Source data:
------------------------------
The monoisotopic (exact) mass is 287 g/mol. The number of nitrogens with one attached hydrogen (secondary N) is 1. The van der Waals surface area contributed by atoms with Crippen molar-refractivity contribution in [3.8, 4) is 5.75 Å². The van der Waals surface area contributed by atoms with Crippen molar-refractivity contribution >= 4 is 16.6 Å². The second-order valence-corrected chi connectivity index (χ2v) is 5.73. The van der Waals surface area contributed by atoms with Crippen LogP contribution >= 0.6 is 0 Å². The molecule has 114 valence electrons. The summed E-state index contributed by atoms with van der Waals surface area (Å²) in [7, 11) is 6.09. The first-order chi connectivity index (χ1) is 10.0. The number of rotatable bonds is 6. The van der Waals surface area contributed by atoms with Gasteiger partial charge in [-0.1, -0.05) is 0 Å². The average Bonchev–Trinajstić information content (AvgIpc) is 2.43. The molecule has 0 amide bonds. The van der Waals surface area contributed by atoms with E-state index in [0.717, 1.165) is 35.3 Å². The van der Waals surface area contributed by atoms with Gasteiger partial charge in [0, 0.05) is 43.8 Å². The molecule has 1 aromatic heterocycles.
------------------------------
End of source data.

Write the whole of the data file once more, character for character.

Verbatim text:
The monoisotopic (exact) mass is 287 g/mol. The number of nitrogens with one attached hydrogen (secondary N) is 1. The van der Waals surface area contributed by atoms with Crippen molar-refractivity contribution in [3.8, 4) is 5.75 Å². The van der Waals surface area contributed by atoms with Crippen molar-refractivity contribution >= 4 is 16.6 Å². The second-order valence-corrected chi connectivity index (χ2v) is 5.73. The van der Waals surface area contributed by atoms with Crippen LogP contribution >= 0.6 is 0 Å². The molecule has 114 valence electrons. The summed E-state index contributed by atoms with van der Waals surface area (Å²) in [7, 11) is 6.09. The first-order chi connectivity index (χ1) is 10.0. The number of rotatable bonds is 6. The van der Waals surface area contributed by atoms with Gasteiger partial charge in [-0.1, -0.05) is 0 Å². The average Bonchev–Trinajstić information content (AvgIpc) is 2.43. The molecule has 0 amide bonds. The van der Waals surface area contributed by atoms with E-state index in [0.717, 1.165) is 35.3 Å². The van der Waals surface area contributed by atoms with Gasteiger partial charge in [0, 0.05) is 43.8 Å². The molecule has 1 aromatic heterocycles.